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Infectious Diseases in Obstetrics and Gynecology
Volume 2, Issue 2, Pages 91-94

Unresolved Crisis in Medical Education

1Department of Obstetrics and Gynecology, Creighton University School of Medicine, 601 North 30th Street, Suite 4810, Omaha 68131, NE, USA
2Department of Preventive Medicine and Public Health, Creighton University School of Medicine, Omaha, NE, USA

Received 18 February 1994; Accepted 7 July 1994

Copyright © 1994 Hindawi Publishing Corporation. This is an open access article distributed under the Creative Commons Attribution License, which permits unrestricted use, distribution, and reproduction in any medium, provided the original work is properly cited.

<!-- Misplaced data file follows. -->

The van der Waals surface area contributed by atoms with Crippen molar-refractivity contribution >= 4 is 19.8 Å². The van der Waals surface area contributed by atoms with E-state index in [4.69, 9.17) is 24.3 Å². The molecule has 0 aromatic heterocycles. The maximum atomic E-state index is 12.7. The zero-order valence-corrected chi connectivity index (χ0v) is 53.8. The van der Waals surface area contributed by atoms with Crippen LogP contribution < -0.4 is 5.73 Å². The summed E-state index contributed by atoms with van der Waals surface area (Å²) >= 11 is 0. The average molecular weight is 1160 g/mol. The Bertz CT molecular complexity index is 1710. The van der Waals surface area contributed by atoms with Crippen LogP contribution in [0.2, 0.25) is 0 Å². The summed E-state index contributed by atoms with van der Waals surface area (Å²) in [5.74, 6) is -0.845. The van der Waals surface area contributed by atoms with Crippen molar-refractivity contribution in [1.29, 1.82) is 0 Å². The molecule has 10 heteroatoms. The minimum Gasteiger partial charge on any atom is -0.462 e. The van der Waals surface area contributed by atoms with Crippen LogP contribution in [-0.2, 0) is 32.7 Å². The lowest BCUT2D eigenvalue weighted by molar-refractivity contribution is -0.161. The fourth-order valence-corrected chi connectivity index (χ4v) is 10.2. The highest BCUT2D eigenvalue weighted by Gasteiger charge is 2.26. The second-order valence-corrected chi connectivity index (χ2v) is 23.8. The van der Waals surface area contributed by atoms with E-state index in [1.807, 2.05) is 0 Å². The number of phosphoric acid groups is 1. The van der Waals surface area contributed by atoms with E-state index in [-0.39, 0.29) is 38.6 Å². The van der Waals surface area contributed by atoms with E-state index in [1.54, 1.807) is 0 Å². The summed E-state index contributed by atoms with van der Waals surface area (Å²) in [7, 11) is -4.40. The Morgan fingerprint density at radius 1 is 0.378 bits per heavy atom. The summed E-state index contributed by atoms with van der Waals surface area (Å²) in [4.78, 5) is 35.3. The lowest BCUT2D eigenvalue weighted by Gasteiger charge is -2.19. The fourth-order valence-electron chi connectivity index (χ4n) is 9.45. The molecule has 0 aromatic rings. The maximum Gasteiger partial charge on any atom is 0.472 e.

A crisis exists in medical education. Changes in methodology have diverted attention from synthesis to mass accumulation of factual data. The response to this crisis has been largely focused on a shell game involving new pathways and curriculum changes without addressing the critical issue of what constitutes education. The ultimate problem in medical education is a crisis of leadership. Until education is given a priority status and the obligations to teach on the part of medical educators and to learn on the part of students are translated into a creative policy by those who can lead, the wheels of learning will continue to spin without significant progress.